"In a way she had the last laugh," says Harbinder Singh, director of the Anglo-Sikh Heritage Trail. "When you look at the life of Duleep Singh the moment where he began to turn his back on Britain and rebel was immediately after meeting his mother. The British assumed that this frail looking woman, who was nearly blind and had lost her looks, was no longer a force to be reckoned with. But she reminded her son of who he was and where his kingdom really lay."

In the end, Duleep's attempts to persuade the Tsar of Russia to invade India backfired spectacularly because British spies had followed his every move. Publicly humiliated, Duleep lived his final years in a Paris hotel room desperately seeking the forgiveness of Victoria.

"The whole family's story is desperately tragic," says Mr Bance. "None of Duleep's children gave birth to an heir and his lineage died out within a generation. But what gives me some comfort is the idea that, just before she died, this frail but formidable woman made him remember who he was."

Ousted emperors: Deposed by the British

*Mukarram Jah The final Nizam of Hyderabad lives in Turkey. After his kingdom was subsumed by India in 1948, Jah went to the Australian outback. In 1949 he was said to be the world's richest man but much of his wealth was lost in bad business deals.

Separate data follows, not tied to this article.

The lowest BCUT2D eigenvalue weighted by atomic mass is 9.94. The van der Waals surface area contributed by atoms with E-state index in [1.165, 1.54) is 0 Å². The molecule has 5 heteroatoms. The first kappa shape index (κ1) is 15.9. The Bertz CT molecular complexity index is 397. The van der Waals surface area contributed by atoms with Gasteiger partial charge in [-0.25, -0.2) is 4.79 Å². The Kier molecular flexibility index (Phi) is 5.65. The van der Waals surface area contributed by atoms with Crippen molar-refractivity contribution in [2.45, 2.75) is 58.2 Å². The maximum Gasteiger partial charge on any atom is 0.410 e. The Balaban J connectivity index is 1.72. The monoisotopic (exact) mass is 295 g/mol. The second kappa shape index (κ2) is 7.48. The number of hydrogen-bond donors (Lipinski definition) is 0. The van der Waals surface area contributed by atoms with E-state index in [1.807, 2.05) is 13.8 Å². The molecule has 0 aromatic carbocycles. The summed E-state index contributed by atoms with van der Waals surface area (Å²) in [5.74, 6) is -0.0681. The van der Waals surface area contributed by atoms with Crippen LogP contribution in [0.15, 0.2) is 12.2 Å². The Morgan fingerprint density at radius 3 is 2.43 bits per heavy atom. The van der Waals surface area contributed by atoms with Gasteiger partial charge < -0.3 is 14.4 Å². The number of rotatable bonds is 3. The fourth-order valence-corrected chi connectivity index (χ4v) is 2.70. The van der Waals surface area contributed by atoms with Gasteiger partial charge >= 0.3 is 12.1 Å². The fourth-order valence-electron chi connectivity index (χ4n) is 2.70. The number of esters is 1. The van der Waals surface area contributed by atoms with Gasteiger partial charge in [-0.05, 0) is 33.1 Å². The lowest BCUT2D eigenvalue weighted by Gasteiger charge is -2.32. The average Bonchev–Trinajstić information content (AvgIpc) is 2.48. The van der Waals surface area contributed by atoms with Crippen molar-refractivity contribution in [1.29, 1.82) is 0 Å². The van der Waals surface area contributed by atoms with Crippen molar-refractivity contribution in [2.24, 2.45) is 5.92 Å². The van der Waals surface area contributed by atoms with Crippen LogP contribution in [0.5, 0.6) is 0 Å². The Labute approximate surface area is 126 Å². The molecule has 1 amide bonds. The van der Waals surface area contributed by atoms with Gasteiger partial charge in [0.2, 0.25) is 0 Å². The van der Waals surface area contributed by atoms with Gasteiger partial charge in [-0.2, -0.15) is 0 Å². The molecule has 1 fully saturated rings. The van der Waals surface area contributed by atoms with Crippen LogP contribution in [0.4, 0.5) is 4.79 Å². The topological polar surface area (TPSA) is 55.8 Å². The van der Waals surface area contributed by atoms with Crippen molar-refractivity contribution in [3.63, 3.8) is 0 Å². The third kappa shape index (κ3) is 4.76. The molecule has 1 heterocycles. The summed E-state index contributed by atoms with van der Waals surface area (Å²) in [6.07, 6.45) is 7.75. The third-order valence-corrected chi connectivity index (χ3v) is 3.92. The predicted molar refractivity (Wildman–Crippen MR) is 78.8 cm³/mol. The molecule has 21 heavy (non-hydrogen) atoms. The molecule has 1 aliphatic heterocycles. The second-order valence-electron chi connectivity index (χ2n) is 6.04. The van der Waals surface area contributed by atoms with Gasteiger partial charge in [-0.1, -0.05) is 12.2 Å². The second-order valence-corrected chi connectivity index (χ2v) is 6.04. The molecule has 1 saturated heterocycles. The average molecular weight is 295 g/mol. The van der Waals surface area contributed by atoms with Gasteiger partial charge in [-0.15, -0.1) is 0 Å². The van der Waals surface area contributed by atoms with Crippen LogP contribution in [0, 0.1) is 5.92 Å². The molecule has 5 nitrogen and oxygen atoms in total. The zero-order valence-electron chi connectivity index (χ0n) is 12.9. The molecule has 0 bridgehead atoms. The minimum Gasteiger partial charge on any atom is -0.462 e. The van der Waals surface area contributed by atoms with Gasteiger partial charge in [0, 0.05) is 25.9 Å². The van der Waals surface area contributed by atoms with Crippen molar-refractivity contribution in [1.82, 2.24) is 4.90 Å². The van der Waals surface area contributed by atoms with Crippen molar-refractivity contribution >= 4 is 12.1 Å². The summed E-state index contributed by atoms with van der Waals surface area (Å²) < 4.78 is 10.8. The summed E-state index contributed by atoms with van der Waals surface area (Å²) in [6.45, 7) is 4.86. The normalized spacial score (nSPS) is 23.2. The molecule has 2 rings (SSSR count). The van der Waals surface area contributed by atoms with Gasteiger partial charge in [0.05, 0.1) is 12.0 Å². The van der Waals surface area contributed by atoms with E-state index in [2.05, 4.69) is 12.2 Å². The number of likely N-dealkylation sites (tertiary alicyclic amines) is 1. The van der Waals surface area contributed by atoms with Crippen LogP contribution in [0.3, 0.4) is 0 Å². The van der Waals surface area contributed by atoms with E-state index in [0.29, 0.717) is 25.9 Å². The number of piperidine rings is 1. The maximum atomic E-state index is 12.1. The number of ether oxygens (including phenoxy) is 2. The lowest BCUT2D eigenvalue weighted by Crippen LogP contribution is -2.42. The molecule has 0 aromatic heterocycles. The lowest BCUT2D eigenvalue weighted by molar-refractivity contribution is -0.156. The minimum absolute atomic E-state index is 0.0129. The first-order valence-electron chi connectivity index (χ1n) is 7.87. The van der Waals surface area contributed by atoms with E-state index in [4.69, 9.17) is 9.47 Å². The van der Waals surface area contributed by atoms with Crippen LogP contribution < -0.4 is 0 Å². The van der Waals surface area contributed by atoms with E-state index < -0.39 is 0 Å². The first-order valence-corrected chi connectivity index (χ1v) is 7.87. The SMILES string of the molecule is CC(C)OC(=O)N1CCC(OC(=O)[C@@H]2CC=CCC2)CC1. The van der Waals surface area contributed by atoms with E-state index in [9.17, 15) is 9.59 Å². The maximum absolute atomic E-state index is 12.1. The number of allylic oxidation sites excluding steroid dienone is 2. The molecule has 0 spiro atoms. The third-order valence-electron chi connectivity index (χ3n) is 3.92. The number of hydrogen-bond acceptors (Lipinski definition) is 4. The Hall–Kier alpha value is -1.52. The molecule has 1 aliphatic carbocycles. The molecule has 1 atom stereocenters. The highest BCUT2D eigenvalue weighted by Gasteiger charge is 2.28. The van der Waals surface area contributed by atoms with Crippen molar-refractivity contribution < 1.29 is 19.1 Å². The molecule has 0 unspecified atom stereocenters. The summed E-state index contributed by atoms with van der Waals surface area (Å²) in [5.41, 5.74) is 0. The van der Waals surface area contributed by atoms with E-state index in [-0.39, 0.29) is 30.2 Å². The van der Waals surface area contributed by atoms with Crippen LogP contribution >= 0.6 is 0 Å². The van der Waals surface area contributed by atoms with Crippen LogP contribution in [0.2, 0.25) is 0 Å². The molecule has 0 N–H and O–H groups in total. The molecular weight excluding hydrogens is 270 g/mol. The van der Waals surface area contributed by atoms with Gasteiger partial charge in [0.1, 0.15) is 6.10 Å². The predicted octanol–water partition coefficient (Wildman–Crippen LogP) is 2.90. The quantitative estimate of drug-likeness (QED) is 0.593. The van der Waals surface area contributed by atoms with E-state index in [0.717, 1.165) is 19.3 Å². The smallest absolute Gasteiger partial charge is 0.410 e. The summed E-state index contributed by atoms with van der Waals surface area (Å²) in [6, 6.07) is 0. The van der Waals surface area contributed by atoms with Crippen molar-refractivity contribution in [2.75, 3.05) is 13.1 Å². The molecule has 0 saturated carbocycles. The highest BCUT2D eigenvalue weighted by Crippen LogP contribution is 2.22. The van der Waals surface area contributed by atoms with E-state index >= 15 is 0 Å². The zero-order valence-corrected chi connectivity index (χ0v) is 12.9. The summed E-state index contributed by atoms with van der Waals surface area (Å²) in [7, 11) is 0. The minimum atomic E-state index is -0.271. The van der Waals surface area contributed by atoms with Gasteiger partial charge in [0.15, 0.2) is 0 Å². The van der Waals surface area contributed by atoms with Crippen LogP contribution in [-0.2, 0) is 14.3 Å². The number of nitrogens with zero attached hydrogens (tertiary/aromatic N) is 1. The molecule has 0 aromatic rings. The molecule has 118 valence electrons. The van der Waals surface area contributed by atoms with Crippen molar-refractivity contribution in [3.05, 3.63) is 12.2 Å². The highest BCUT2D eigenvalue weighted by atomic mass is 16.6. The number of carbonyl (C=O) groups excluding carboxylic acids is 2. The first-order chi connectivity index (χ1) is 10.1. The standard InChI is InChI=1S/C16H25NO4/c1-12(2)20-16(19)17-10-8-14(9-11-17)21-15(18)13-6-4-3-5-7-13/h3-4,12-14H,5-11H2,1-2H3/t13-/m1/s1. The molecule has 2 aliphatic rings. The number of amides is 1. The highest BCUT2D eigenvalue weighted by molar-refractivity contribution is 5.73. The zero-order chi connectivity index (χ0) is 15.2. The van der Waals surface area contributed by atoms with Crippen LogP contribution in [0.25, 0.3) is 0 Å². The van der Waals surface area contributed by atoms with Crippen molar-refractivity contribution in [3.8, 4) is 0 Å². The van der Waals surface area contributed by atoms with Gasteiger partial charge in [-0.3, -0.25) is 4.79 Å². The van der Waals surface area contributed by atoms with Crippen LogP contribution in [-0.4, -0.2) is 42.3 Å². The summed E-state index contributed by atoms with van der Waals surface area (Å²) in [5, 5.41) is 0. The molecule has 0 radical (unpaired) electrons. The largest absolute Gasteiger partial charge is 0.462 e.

*Bahadur Shah Zafar The Last Mughal Emperor was exiled to Burma after he supported the sepoys during the Indian Rebellion of 1857. Three lineages of descendents survive today.

*Tippu Sultan Called the Tiger of Mysore, his armies fought the British in south India until his death in 1799. His family was exiled to Kolkata.

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radhikarani IF-Rockerz
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Posted: 27 May 2011 at 7:50am | IP Logged
Wow!! Anu, i love it so much.. Anu mujhe v tribute part 3 upload karni thi bt mera pc mujhe sahayta nhi ki! Neway, thnx Anu 4 awesome post!

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anu93

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Posted: 28 May 2011 at 1:53am | IP Logged
Fabulous jewels of the Nizam of Hyderabad including the legendary Imperial (Jacob) diamond.

In 1972 the prize jewels of the Nizams of Hyderabad were offered for sale to the Government of India for Rupees 218 crore. The deal was struck. However, it took almost 23 years to finally acquire the jewels, after prolonged court cases and colossal expenses.

First, the jewels were shifted to the vaults of the Reserve Bank of India from the Hongkong Bank where they were being held earlier. Later, the jewellery was exhibited for the first time at the National Museum in New Delhi for about two months during September - December, 2001.

The 173 piece collection was built up over seven generations of the Asaf Jahis or the Nizams as the rulers of Hyderabad were called. Although the Nizams ruled over the Deccan, they had adopted the lifestyle, court traditions and administrative practices of the Mughals.